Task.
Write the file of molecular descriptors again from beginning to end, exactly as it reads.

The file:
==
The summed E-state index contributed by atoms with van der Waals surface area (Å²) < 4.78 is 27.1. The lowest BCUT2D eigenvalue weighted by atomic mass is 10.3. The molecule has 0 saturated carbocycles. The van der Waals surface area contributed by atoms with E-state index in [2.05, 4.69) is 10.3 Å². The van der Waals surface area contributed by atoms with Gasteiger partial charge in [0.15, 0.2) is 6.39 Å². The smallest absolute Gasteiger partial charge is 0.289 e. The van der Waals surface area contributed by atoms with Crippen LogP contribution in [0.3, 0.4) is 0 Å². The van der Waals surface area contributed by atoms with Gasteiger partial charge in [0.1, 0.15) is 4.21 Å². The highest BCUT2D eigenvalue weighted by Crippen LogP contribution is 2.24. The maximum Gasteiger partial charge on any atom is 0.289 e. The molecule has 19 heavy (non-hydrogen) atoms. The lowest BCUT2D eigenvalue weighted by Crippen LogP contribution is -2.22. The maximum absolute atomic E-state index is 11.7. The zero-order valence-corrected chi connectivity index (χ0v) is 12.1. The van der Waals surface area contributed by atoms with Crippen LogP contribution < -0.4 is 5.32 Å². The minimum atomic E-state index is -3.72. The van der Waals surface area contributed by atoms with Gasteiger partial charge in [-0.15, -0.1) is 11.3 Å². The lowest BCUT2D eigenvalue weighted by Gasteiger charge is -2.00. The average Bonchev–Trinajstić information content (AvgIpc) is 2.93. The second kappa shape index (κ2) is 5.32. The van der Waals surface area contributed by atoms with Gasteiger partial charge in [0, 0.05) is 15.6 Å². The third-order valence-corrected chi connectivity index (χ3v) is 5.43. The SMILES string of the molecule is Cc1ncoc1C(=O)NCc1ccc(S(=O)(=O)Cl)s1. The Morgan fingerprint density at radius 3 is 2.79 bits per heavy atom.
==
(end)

The summed E-state index contributed by atoms with van der Waals surface area (Å²) < 4.78 is 27.1. The lowest BCUT2D eigenvalue weighted by atomic mass is 10.3. The molecule has 0 saturated carbocycles. The van der Waals surface area contributed by atoms with E-state index in [2.05, 4.69) is 10.3 Å². The van der Waals surface area contributed by atoms with Gasteiger partial charge in [0.15, 0.2) is 6.39 Å². The smallest absolute Gasteiger partial charge is 0.289 e. The van der Waals surface area contributed by atoms with Crippen LogP contribution in [0.3, 0.4) is 0 Å². The van der Waals surface area contributed by atoms with Gasteiger partial charge in [0.1, 0.15) is 4.21 Å². The highest BCUT2D eigenvalue weighted by Crippen LogP contribution is 2.24. The maximum Gasteiger partial charge on any atom is 0.289 e. The molecule has 19 heavy (non-hydrogen) atoms. The lowest BCUT2D eigenvalue weighted by Crippen LogP contribution is -2.22. The maximum absolute atomic E-state index is 11.7. The zero-order valence-corrected chi connectivity index (χ0v) is 12.1. The van der Waals surface area contributed by atoms with Crippen LogP contribution < -0.4 is 5.32 Å². The minimum atomic E-state index is -3.72. The van der Waals surface area contributed by atoms with Gasteiger partial charge in [-0.15, -0.1) is 11.3 Å². The lowest BCUT2D eigenvalue weighted by Gasteiger charge is -2.00. The average Bonchev–Trinajstić information content (AvgIpc) is 2.93. The second kappa shape index (κ2) is 5.32. The van der Waals surface area contributed by atoms with Gasteiger partial charge in [0, 0.05) is 15.6 Å². The third-order valence-corrected chi connectivity index (χ3v) is 5.43. The SMILES string of the molecule is Cc1ncoc1C(=O)NCc1ccc(S(=O)(=O)Cl)s1. The Morgan fingerprint density at radius 3 is 2.79 bits per heavy atom.